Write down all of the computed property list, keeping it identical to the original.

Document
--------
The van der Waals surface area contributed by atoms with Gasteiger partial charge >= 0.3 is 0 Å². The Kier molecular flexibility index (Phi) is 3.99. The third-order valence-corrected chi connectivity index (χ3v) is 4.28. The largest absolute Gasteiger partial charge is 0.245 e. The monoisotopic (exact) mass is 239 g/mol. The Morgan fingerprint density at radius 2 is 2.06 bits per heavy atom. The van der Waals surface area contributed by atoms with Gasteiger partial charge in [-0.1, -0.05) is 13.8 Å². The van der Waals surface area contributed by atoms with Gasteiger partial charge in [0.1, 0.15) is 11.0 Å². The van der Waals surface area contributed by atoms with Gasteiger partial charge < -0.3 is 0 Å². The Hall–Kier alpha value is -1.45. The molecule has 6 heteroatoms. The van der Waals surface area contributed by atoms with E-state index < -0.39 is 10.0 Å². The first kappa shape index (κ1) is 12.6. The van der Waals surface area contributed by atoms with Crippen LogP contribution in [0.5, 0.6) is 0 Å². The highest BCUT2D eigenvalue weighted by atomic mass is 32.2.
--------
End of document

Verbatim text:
The van der Waals surface area contributed by atoms with Gasteiger partial charge >= 0.3 is 0 Å². The Kier molecular flexibility index (Phi) is 3.99. The third-order valence-corrected chi connectivity index (χ3v) is 4.28. The largest absolute Gasteiger partial charge is 0.245 e. The monoisotopic (exact) mass is 239 g/mol. The Morgan fingerprint density at radius 2 is 2.06 bits per heavy atom. The van der Waals surface area contributed by atoms with Gasteiger partial charge in [-0.1, -0.05) is 13.8 Å². The van der Waals surface area contributed by atoms with Gasteiger partial charge in [0.1, 0.15) is 11.0 Å². The van der Waals surface area contributed by atoms with Gasteiger partial charge < -0.3 is 0 Å². The Hall–Kier alpha value is -1.45. The molecule has 6 heteroatoms. The van der Waals surface area contributed by atoms with E-state index < -0.39 is 10.0 Å². The first kappa shape index (κ1) is 12.6. The van der Waals surface area contributed by atoms with Crippen LogP contribution in [0.5, 0.6) is 0 Å². The highest BCUT2D eigenvalue weighted by atomic mass is 32.2.